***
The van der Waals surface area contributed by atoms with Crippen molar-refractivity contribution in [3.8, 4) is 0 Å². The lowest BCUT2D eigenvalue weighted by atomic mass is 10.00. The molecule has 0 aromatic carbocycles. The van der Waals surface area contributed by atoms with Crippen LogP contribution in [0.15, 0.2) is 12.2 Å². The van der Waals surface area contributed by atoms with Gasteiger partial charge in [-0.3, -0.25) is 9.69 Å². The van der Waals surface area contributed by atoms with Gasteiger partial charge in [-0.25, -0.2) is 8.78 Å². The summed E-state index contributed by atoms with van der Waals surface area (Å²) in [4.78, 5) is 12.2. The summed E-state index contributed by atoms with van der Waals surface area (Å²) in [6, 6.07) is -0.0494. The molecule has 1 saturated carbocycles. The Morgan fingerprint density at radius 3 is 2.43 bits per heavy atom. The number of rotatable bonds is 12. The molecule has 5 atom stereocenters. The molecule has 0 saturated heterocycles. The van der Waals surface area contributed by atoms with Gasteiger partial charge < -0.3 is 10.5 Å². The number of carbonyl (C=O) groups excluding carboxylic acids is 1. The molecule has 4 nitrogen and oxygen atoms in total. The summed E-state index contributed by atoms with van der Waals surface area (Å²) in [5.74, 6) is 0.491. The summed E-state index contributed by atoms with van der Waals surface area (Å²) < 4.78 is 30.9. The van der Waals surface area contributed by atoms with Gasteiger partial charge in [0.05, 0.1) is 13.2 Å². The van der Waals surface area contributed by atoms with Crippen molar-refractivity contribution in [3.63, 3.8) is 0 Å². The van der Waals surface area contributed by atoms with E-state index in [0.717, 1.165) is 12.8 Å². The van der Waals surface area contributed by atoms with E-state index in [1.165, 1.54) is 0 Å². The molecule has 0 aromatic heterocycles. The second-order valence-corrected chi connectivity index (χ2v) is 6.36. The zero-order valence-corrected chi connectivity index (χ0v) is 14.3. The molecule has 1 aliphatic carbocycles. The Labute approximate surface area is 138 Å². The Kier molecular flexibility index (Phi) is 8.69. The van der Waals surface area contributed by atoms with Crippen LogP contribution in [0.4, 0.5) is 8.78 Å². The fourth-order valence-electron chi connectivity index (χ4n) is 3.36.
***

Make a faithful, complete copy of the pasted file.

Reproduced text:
The van der Waals surface area contributed by atoms with Crippen molar-refractivity contribution in [3.8, 4) is 0 Å². The lowest BCUT2D eigenvalue weighted by atomic mass is 10.00. The molecule has 0 aromatic carbocycles. The van der Waals surface area contributed by atoms with Crippen LogP contribution in [0.15, 0.2) is 12.2 Å². The van der Waals surface area contributed by atoms with Gasteiger partial charge in [-0.3, -0.25) is 9.69 Å². The van der Waals surface area contributed by atoms with Gasteiger partial charge in [-0.25, -0.2) is 8.78 Å². The summed E-state index contributed by atoms with van der Waals surface area (Å²) in [4.78, 5) is 12.2. The summed E-state index contributed by atoms with van der Waals surface area (Å²) in [6, 6.07) is -0.0494. The molecule has 1 saturated carbocycles. The Morgan fingerprint density at radius 3 is 2.43 bits per heavy atom. The number of rotatable bonds is 12. The molecule has 5 atom stereocenters. The molecule has 0 saturated heterocycles. The van der Waals surface area contributed by atoms with Gasteiger partial charge < -0.3 is 10.5 Å². The number of carbonyl (C=O) groups excluding carboxylic acids is 1. The molecule has 4 nitrogen and oxygen atoms in total. The summed E-state index contributed by atoms with van der Waals surface area (Å²) in [5.74, 6) is 0.491. The summed E-state index contributed by atoms with van der Waals surface area (Å²) < 4.78 is 30.9. The van der Waals surface area contributed by atoms with Gasteiger partial charge in [0.05, 0.1) is 13.2 Å². The van der Waals surface area contributed by atoms with Crippen molar-refractivity contribution in [3.63, 3.8) is 0 Å². The van der Waals surface area contributed by atoms with E-state index in [0.717, 1.165) is 12.8 Å². The van der Waals surface area contributed by atoms with E-state index in [1.165, 1.54) is 0 Å². The molecule has 0 aromatic heterocycles. The second-order valence-corrected chi connectivity index (χ2v) is 6.36. The zero-order valence-corrected chi connectivity index (χ0v) is 14.3. The molecule has 1 aliphatic carbocycles. The Labute approximate surface area is 138 Å². The Kier molecular flexibility index (Phi) is 8.69. The van der Waals surface area contributed by atoms with Crippen LogP contribution in [0.4, 0.5) is 8.78 Å². The fourth-order valence-electron chi connectivity index (χ4n) is 3.36.